Ron Kearns is a wearer of many hats. In addition to leading his own group, the Ron Kearns Quintet, he’s a composer, and an adjudicator and clinician for Vandoren of Paris and Heritage Festivals. He also produces recordings for other jazz artists, and, if this weren’t enough, he spent 30 years teaching instrumental music and jazz in the Baltimore City and Montgomery County school systems. He’s also been a member of MENC for more than 20 years.
Please join us in welcoming Ron as the MENC Jazz Mentor for March 2009.
What should jazz educators hope their students take away from the time spent under their tutelage?
One of the things I always hoped was for my students to have a life long appreciation for jazz and jazz performers. Having to work at the art made them sensitive to the time it takes to become proficient as a professional.
What are the toughest challenges facing jazz educators today, in your opinion?
After the loss of IAJE*, finding support and a national network of assistance is number one. Program cuts (financial) and lack of outside resources is number two. Some teachers feel isolated and don’t know where to go for help.
You’re both a professional working musician and an educator. How do your experiences playing gigs affect your teaching and vice-versa?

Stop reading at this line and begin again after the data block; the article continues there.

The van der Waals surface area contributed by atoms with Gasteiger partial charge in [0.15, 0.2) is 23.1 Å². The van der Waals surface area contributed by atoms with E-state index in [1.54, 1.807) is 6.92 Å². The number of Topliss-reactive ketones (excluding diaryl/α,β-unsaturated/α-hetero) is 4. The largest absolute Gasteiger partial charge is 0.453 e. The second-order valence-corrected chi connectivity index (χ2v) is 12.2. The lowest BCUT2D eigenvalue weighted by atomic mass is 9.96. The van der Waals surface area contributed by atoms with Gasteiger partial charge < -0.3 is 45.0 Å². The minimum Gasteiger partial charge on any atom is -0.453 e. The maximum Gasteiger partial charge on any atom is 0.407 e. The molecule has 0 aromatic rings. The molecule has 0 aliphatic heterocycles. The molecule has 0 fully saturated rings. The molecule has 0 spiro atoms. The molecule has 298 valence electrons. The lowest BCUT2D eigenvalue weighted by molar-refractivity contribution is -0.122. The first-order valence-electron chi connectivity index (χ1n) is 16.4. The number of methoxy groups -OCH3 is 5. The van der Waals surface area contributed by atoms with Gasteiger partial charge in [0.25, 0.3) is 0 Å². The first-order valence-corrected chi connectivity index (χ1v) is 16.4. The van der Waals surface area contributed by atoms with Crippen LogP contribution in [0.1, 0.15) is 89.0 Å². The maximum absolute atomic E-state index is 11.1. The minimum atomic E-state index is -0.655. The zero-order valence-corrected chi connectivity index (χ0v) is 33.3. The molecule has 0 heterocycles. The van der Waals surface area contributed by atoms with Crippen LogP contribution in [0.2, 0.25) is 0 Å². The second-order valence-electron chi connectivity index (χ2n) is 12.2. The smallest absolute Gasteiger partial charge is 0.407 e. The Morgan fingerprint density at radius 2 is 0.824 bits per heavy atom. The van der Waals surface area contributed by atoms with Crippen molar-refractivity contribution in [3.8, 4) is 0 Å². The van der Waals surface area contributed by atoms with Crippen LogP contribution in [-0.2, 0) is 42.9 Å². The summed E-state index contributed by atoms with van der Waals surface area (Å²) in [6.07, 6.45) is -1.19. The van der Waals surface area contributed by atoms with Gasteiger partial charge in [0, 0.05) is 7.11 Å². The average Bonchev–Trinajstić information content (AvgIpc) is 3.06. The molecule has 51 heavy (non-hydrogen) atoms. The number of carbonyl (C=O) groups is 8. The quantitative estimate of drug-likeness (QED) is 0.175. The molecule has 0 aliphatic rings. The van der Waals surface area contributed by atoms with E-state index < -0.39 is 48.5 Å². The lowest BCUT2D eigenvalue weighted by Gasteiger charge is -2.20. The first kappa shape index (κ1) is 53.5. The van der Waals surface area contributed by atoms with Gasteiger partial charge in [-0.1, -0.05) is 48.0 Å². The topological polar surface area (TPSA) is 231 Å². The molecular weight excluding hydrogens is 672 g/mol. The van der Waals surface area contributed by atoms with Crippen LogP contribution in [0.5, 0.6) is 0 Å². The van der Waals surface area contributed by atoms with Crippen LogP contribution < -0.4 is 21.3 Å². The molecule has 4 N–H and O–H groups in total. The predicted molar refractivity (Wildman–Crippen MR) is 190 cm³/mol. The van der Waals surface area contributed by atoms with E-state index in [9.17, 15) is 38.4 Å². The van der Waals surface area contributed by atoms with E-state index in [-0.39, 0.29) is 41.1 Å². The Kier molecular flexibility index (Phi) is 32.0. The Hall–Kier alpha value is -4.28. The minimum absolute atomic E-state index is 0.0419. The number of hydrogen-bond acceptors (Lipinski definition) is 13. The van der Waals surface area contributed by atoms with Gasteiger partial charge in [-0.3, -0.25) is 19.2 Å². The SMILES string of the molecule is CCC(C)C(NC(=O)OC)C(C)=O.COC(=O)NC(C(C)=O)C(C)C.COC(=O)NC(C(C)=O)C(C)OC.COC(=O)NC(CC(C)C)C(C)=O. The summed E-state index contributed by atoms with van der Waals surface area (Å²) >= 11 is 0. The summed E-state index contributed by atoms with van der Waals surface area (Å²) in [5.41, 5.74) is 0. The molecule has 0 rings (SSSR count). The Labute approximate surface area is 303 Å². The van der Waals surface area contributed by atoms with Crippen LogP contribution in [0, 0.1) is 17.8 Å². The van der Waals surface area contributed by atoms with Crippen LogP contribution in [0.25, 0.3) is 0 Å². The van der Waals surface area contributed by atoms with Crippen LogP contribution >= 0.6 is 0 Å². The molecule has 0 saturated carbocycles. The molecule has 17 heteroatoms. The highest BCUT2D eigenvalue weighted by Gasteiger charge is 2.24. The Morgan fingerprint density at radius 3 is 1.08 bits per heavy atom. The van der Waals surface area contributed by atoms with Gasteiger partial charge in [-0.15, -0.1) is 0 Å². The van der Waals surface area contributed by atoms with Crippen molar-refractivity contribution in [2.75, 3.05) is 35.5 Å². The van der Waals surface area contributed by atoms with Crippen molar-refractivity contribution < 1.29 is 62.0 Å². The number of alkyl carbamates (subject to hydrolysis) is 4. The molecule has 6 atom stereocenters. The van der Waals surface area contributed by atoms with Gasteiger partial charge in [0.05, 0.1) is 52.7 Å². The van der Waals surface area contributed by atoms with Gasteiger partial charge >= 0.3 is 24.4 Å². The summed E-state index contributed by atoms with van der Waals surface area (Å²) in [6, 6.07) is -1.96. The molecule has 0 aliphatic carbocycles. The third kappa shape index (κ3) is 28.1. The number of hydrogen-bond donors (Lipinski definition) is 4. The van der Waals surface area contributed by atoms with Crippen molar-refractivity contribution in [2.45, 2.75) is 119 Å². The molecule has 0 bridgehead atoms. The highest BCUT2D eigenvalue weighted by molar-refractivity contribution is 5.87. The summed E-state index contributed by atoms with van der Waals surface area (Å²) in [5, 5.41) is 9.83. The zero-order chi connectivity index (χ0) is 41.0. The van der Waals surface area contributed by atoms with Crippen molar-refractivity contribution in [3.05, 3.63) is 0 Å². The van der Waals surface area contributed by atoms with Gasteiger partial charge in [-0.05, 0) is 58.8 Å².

My experiences as a performer give me practical experience. When I spoke to my students about the importance of developing your skills to a high level they knew I “practiced what I preached.” As a teacher, I was more aware of some of the frustrations faced by professional musicians and could tell my students first hand what to expect “on the bandstand.”
What is your proudest moment as a jazz educator?
One of my proudest moments was watching a student who was too bashful to attempt an improvised solo in rehearsals stand up and take a beautiful solo on a major performance. My students knew that whenever they said they were ready I’d give them a chance to play. He chose a major venue to take a chance and succeeded beyond my expectations.
What are you listening to these days?
I’m doing a lot of listening to old Blue Note recordings. Miles Davis’ Kind of Blue was my inspiration and I still listen to it. Dexter Gordon is my current “model” player and I’m listening to and playing a lot of his music. Basically, I love bebop and hard bop.
*View MENC’s response to the dissolution of IAJE. http://www.menc.org/news/view/jazz-in-the-works
—Nick Webb, March 2, 2009, © National Association for Music Education (www.menc.org)